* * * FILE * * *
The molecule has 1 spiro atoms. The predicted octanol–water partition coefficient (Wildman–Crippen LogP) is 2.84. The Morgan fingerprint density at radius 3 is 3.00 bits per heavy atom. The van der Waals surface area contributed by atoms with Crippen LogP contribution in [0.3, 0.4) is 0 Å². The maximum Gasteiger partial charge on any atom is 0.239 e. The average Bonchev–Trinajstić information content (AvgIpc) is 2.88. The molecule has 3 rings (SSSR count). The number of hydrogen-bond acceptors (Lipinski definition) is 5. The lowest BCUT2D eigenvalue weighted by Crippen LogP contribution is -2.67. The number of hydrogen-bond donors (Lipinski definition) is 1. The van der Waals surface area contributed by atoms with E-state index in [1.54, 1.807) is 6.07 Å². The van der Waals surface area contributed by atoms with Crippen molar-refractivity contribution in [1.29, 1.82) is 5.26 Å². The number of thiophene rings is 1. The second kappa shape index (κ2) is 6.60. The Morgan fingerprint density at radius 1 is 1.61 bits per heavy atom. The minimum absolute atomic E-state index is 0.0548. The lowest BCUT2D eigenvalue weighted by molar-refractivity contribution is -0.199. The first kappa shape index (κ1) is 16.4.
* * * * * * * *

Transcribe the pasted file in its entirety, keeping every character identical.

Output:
The molecule has 1 spiro atoms. The predicted octanol–water partition coefficient (Wildman–Crippen LogP) is 2.84. The Morgan fingerprint density at radius 3 is 3.00 bits per heavy atom. The van der Waals surface area contributed by atoms with Crippen LogP contribution in [0.3, 0.4) is 0 Å². The maximum Gasteiger partial charge on any atom is 0.239 e. The average Bonchev–Trinajstić information content (AvgIpc) is 2.88. The molecule has 3 rings (SSSR count). The number of hydrogen-bond acceptors (Lipinski definition) is 5. The lowest BCUT2D eigenvalue weighted by Crippen LogP contribution is -2.67. The number of hydrogen-bond donors (Lipinski definition) is 1. The van der Waals surface area contributed by atoms with E-state index in [1.54, 1.807) is 6.07 Å². The van der Waals surface area contributed by atoms with Crippen molar-refractivity contribution in [1.29, 1.82) is 5.26 Å². The number of thiophene rings is 1. The second kappa shape index (κ2) is 6.60. The Morgan fingerprint density at radius 1 is 1.61 bits per heavy atom. The minimum absolute atomic E-state index is 0.0548. The lowest BCUT2D eigenvalue weighted by molar-refractivity contribution is -0.199. The first kappa shape index (κ1) is 16.4.